How public speaker ended up a writer

By: NG’ANG’A MBUGUA

Readers looking for a fountain of enthusiasm would be well advised to seek out Petronilla Muriuki Musau. There is never a dull moment in her life and her passion in the pursuit of happiness and success is simply infectious.

Interestingly, her journey into the world of public speaking began almost by accident. Petronilla, an accountant and engineer, had everything going for her.

She quit a well-paying job in Kenya to pursue a Master’s degree in Australia and then settled in Botswana where her husband, Jack Musau, runs a business among other engagements.

One day, however, all that changed when she discovered that her eldest son had a speech impairment that was only discovered when he started schooling, while her second son broke his lower jaw in an accident, leaving him with speech difficulties.

Petronilla MM — as she calls herself because her international audiences have difficulties pronouncing her Kenyan name — quit employment to look after her children.

But because there were no schools that could offer specialised education for her two sons, her family moved to South Africa. It was during that time, as she helped her sons to overcome their challenges, that she started writing.

DESTINY REVEALED SUBTLY

“It is in times of hardships that we are introduced to our true selves and sometimes even our destiny is subtly revealed,” she writes in her first book, Have Your Cake & Eat It Too!, which was published in Canada.

Indeed, while working in a home for the aged in Australia, Petronilla says she spent hours by the bedside of a wealthy man who was dying yet his family could not make time to be with him in his final moments.

“I asked myself: What choices did he make? What ghosts of unfulfilled dreams and potential were dancing around his bed? What walls of life did he scale and were they the right ones?”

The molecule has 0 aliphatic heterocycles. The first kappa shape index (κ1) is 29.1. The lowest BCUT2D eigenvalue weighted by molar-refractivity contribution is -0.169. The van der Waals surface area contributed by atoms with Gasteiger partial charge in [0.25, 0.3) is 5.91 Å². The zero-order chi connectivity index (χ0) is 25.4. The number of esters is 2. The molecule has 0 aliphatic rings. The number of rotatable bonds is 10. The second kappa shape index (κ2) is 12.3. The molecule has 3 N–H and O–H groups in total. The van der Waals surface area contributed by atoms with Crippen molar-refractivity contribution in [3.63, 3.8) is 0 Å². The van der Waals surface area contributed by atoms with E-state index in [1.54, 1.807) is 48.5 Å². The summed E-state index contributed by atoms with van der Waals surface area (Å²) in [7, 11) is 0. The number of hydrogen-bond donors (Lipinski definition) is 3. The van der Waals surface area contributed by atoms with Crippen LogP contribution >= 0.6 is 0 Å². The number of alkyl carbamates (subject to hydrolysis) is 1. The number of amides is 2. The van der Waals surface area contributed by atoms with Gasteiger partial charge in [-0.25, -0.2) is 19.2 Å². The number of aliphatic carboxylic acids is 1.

The reflections would later form the germ of her future pursuit as a life strategist.

“We are not here to merely make a living, to earn, accumulate and spend,” she writes in her exhortation for readers to consider what legacy they will leave behind when they die. “We are called to enrich the world, enabling our fellow men to live more amply, with greater vision, and with a finer spirit of hope and achievement.” She insists there is a world of difference between being a life and leadership strategist and a motivational speaker.

One asks hard questions that can set one on the path of unlocking their potential and persists so that the enthusiasm and commitment are not lost even after the motivation speech has ended.

Today, Petronilla gives talks in corporations and helps leaders to become more effective.

“I come without hang-ups,” she says, explaining her candid approach when working with organisations that seek to transform their cultures. “I tell the people to forget their titles. I address them directly as individuals.” She challenges her audiences to identify tangible goals and make commitments about achieving them in a specified time.

From her experiences as a mother, Petronilla started wondering what others whose children had disabilities were coping. This inspired her to start writing her second book, I am Mama, due to be published next year.

Over time, as her son overcame his speech impairment, she started encouraging him to speak in public about his experiences in the hope that this would encourage others not to give up hope on their children.

The speaker will this morning address 40 women in Nairobi on living with children with special needs and plans to host another in March.

However, those looking for Have Your Cake & Eat It Too! are unlikely to find it in bookshops. The author has partnered with a perfume distributor to sell the book in Nairobi. A copy costs Sh2,200.

SOURCE: DAILY NATION